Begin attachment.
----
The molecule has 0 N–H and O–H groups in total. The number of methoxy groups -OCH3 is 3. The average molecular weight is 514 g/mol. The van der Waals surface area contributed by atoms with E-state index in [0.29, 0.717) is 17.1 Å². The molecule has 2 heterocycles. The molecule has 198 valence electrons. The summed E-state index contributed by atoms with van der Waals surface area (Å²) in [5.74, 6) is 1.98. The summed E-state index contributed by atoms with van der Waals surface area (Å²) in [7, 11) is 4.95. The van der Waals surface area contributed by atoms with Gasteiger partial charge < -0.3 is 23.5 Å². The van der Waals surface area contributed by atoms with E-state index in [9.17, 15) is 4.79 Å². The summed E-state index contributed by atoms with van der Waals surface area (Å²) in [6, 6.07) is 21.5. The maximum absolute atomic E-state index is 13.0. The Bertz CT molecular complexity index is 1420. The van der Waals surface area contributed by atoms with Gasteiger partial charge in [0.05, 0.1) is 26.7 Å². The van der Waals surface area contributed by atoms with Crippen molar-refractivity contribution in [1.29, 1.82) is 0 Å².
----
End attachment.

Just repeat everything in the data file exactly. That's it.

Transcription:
The molecule has 0 N–H and O–H groups in total. The number of methoxy groups -OCH3 is 3. The average molecular weight is 514 g/mol. The van der Waals surface area contributed by atoms with E-state index in [0.29, 0.717) is 17.1 Å². The molecule has 2 heterocycles. The molecule has 198 valence electrons. The summed E-state index contributed by atoms with van der Waals surface area (Å²) in [5.74, 6) is 1.98. The summed E-state index contributed by atoms with van der Waals surface area (Å²) in [7, 11) is 4.95. The van der Waals surface area contributed by atoms with Gasteiger partial charge < -0.3 is 23.5 Å². The van der Waals surface area contributed by atoms with E-state index in [9.17, 15) is 4.79 Å². The summed E-state index contributed by atoms with van der Waals surface area (Å²) in [6, 6.07) is 21.5. The maximum absolute atomic E-state index is 13.0. The Bertz CT molecular complexity index is 1420. The van der Waals surface area contributed by atoms with Gasteiger partial charge in [0.05, 0.1) is 26.7 Å². The van der Waals surface area contributed by atoms with Crippen molar-refractivity contribution in [1.29, 1.82) is 0 Å².